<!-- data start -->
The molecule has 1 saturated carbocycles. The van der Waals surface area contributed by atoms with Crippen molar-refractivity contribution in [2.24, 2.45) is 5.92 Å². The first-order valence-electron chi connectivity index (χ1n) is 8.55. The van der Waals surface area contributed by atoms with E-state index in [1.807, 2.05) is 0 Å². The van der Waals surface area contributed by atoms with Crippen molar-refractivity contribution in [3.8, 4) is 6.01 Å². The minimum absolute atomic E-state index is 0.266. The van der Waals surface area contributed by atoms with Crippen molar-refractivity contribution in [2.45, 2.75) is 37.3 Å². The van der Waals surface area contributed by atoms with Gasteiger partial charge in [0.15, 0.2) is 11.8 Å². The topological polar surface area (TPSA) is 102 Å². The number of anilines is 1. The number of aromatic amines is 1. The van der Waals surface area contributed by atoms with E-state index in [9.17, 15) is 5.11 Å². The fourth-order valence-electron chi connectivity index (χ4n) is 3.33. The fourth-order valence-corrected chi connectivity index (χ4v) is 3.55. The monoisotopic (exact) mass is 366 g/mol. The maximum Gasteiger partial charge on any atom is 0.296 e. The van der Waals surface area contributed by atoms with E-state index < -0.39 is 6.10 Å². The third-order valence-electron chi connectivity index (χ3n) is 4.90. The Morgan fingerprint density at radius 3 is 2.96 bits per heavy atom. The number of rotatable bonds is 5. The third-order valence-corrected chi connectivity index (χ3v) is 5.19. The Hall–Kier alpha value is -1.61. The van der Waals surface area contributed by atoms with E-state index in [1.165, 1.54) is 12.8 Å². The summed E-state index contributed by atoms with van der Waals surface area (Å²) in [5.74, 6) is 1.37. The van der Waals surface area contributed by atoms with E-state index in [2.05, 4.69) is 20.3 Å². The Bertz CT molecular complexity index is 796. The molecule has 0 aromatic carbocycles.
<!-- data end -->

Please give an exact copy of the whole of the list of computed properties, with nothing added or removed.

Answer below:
The molecule has 1 saturated carbocycles. The van der Waals surface area contributed by atoms with Crippen molar-refractivity contribution in [2.24, 2.45) is 5.92 Å². The first-order valence-electron chi connectivity index (χ1n) is 8.55. The van der Waals surface area contributed by atoms with E-state index in [1.807, 2.05) is 0 Å². The van der Waals surface area contributed by atoms with Crippen molar-refractivity contribution in [3.8, 4) is 6.01 Å². The minimum absolute atomic E-state index is 0.266. The van der Waals surface area contributed by atoms with Crippen molar-refractivity contribution in [2.45, 2.75) is 37.3 Å². The van der Waals surface area contributed by atoms with Gasteiger partial charge in [0.15, 0.2) is 11.8 Å². The topological polar surface area (TPSA) is 102 Å². The number of anilines is 1. The number of aromatic amines is 1. The van der Waals surface area contributed by atoms with E-state index in [9.17, 15) is 5.11 Å². The fourth-order valence-electron chi connectivity index (χ4n) is 3.33. The fourth-order valence-corrected chi connectivity index (χ4v) is 3.55. The monoisotopic (exact) mass is 366 g/mol. The maximum Gasteiger partial charge on any atom is 0.296 e. The van der Waals surface area contributed by atoms with E-state index < -0.39 is 6.10 Å². The third-order valence-electron chi connectivity index (χ3n) is 4.90. The Morgan fingerprint density at radius 3 is 2.96 bits per heavy atom. The number of rotatable bonds is 5. The third-order valence-corrected chi connectivity index (χ3v) is 5.19. The Hall–Kier alpha value is -1.61. The van der Waals surface area contributed by atoms with E-state index in [1.165, 1.54) is 12.8 Å². The summed E-state index contributed by atoms with van der Waals surface area (Å²) in [5.74, 6) is 1.37. The van der Waals surface area contributed by atoms with E-state index in [2.05, 4.69) is 20.3 Å². The Bertz CT molecular complexity index is 796. The molecule has 0 aromatic carbocycles.